Migrants seeking asylum in the United States are being temporarily housed at the Ramada hotel at Barbara Worth Country Club in Holtville as a quarantine measure for potential COVID-19 exposure. Several could be seen congregating outside their rooms. | CAMILO GARCIA JR. PHOTO
Imperial County leaders are hoping the federal government will start COVID-19 testing some individuals they are releasing from custody.
The Board of Supervisors sent a letter on April 12 and ratified it Tuesday, April 20 asking U.S. Customs and Border Protection officials in Washington, D.C. to coordinate COVID-19 testing for Entry Without Inspection individuals prior to their release from custody, according to the letter.
Entry Without Inspection individuals are those who entered the U.S. without being inspected by an immigration or Border Patrol agent at a port of entry or checkpoint without obtaining permission to enter the country, according to county public information officer Gil Rebollar.
County officials had already discussed the issue with local Customs and Border Protection officials, according to the letter to the federal officials.
The impetus for the letter, apparently, followed that “wholly unsatisfactory discussion on this matter with local U.S. Customs and Border Protection officials,” according to the letter.
“The lack of a screening for COVID-19 not only places EWI individuals at risk, but the public health of our entire community,” the letter states. “Imperial County is a community with a higher proportion of racial and ethnic minority populations that have been gravely and disproportionately affected by COVID-19. CBP officials’ refusal to implement a simple and reactive testing strategy only aggravates the situation.”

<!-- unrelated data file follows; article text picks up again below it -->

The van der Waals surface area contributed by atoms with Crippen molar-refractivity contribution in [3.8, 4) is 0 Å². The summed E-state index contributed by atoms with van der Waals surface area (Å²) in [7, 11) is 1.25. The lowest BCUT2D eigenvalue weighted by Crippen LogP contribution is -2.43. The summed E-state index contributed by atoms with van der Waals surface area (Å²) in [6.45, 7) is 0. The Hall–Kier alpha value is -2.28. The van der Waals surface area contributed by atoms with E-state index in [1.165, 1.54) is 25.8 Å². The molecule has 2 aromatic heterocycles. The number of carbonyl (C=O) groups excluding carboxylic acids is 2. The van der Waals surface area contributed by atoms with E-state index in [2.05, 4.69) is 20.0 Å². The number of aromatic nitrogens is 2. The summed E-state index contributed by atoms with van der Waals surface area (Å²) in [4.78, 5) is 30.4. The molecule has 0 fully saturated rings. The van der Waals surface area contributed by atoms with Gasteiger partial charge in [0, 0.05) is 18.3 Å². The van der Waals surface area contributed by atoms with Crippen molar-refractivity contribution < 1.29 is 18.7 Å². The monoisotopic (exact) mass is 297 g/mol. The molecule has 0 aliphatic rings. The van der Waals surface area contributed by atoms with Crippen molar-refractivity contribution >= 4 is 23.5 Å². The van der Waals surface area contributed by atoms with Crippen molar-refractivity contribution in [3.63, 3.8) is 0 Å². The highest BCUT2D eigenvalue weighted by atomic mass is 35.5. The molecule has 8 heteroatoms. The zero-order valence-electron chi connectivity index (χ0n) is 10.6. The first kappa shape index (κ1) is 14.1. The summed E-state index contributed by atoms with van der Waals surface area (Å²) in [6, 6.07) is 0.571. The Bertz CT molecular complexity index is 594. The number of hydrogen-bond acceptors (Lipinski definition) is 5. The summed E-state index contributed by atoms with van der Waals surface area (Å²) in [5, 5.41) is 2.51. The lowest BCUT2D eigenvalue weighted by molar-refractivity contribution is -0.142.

Imperial County officials volunteered to provide local resources and coordinate state resources if needed, but those requests were denied based on national policy, according to the letter.
“We understand that there is a pilot COVID-1 testing program underway at a CBP facility in Del Rio, Texas,” according to the letter. “We are requesting that a similar pilot be immediately approved in Imperial County with the accompanying resources to implement the program or that you implement policy that permits federal-local coordination and collocation to conduct testing prior to releasing.
“Timely access to and availability of testing is imperative, especially when the level of community transmission in Imperial County is still substantial,” the letter continues. “Implementing responsive testing is an essential action that must be taken to slow and stop the spread of COVID-19.”
Board Acts on Youth Workforce Issue
The county is also looking toward the future workforce, as the board voted unanimously to request proposals for Workforce Innovation and Opportunity Act Youth Program Services for fiscal 2021-2022.
The services are offered for eligible youths ages 14 to 24, said Priscilla Lopez, Workforce and Economic Development director. The county will release a request for proposals to provide services for those individuals in what has been a successful program.
“It’s very important to note that throughout the years we’ve added components including financial literacy and other areas,” Lopez said. “This increase that we’re proposing for services, we want to see how much we can get out of this program.”
That includes technology, which the area has seen throughout the pandemic that some kids have lacked, she said.
The request is being made to fulfil the workforce development board mandate to provide eligible youths with comprehensive activities and ongoing guidance intended to improve long-term employability and enhance educational, occupational and leadership skills.
The program will be funded by Workforce Innovation and Opportunity Act funding in an amount not to exceed $2.2 million, she said. There will be no impact to the county general fund.